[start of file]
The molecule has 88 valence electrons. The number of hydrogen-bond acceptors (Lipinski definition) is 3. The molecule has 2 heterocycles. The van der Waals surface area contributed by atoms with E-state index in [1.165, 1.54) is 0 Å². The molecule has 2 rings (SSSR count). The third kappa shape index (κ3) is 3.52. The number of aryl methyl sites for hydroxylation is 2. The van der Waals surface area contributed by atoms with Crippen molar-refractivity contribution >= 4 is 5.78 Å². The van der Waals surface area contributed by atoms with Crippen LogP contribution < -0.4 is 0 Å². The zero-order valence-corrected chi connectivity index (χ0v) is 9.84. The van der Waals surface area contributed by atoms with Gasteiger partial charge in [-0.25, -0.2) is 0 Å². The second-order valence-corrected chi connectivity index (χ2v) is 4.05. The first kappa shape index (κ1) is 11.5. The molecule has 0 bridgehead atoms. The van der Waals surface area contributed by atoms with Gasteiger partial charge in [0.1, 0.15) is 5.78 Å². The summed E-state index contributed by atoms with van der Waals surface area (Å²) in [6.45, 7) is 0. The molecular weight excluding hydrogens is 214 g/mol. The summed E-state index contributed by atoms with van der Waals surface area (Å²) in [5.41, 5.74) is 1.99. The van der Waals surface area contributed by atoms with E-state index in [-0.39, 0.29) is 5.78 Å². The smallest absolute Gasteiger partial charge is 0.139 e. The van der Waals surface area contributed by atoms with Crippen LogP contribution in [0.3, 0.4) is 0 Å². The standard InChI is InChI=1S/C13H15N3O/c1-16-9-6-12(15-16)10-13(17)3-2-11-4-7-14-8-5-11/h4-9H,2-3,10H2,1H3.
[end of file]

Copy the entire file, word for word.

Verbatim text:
The molecule has 88 valence electrons. The number of hydrogen-bond acceptors (Lipinski definition) is 3. The molecule has 2 heterocycles. The van der Waals surface area contributed by atoms with E-state index in [1.165, 1.54) is 0 Å². The molecule has 2 rings (SSSR count). The third kappa shape index (κ3) is 3.52. The number of aryl methyl sites for hydroxylation is 2. The van der Waals surface area contributed by atoms with Crippen molar-refractivity contribution >= 4 is 5.78 Å². The van der Waals surface area contributed by atoms with Crippen LogP contribution < -0.4 is 0 Å². The zero-order valence-corrected chi connectivity index (χ0v) is 9.84. The van der Waals surface area contributed by atoms with Gasteiger partial charge in [-0.25, -0.2) is 0 Å². The second-order valence-corrected chi connectivity index (χ2v) is 4.05. The first kappa shape index (κ1) is 11.5. The molecule has 0 bridgehead atoms. The van der Waals surface area contributed by atoms with Gasteiger partial charge in [0.1, 0.15) is 5.78 Å². The summed E-state index contributed by atoms with van der Waals surface area (Å²) in [6.45, 7) is 0. The molecular weight excluding hydrogens is 214 g/mol. The summed E-state index contributed by atoms with van der Waals surface area (Å²) in [5.41, 5.74) is 1.99. The van der Waals surface area contributed by atoms with E-state index in [-0.39, 0.29) is 5.78 Å². The smallest absolute Gasteiger partial charge is 0.139 e. The van der Waals surface area contributed by atoms with Crippen LogP contribution in [0.3, 0.4) is 0 Å². The standard InChI is InChI=1S/C13H15N3O/c1-16-9-6-12(15-16)10-13(17)3-2-11-4-7-14-8-5-11/h4-9H,2-3,10H2,1H3.